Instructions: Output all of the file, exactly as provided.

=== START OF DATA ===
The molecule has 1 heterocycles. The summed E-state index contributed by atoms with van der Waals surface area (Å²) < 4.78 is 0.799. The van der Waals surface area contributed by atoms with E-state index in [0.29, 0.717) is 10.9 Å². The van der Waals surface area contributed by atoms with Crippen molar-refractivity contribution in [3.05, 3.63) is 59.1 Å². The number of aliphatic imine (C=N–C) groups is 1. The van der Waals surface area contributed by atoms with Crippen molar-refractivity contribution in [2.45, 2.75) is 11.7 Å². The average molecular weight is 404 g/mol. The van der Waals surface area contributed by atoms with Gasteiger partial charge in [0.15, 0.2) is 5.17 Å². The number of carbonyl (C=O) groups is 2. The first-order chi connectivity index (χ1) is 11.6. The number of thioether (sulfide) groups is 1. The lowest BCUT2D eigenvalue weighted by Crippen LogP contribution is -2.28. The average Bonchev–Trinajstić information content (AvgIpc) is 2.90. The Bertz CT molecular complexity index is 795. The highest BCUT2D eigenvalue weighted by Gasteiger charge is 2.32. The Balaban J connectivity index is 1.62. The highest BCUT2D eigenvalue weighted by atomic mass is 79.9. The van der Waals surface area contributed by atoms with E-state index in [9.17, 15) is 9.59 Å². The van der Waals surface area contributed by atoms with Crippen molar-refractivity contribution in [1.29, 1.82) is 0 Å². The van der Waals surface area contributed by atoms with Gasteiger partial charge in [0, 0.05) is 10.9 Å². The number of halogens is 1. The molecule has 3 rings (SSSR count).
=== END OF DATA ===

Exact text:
The molecule has 1 heterocycles. The summed E-state index contributed by atoms with van der Waals surface area (Å²) < 4.78 is 0.799. The van der Waals surface area contributed by atoms with E-state index in [0.29, 0.717) is 10.9 Å². The van der Waals surface area contributed by atoms with Crippen molar-refractivity contribution in [3.05, 3.63) is 59.1 Å². The number of aliphatic imine (C=N–C) groups is 1. The van der Waals surface area contributed by atoms with Crippen molar-refractivity contribution in [2.45, 2.75) is 11.7 Å². The average molecular weight is 404 g/mol. The van der Waals surface area contributed by atoms with Gasteiger partial charge in [0.15, 0.2) is 5.17 Å². The number of carbonyl (C=O) groups is 2. The first-order chi connectivity index (χ1) is 11.6. The number of thioether (sulfide) groups is 1. The lowest BCUT2D eigenvalue weighted by Crippen LogP contribution is -2.28. The average Bonchev–Trinajstić information content (AvgIpc) is 2.90. The Bertz CT molecular complexity index is 795. The highest BCUT2D eigenvalue weighted by Gasteiger charge is 2.32. The Balaban J connectivity index is 1.62. The highest BCUT2D eigenvalue weighted by atomic mass is 79.9. The van der Waals surface area contributed by atoms with E-state index in [9.17, 15) is 9.59 Å². The van der Waals surface area contributed by atoms with Crippen molar-refractivity contribution in [1.29, 1.82) is 0 Å². The van der Waals surface area contributed by atoms with Gasteiger partial charge in [0, 0.05) is 10.9 Å². The number of halogens is 1. The molecule has 3 rings (SSSR count).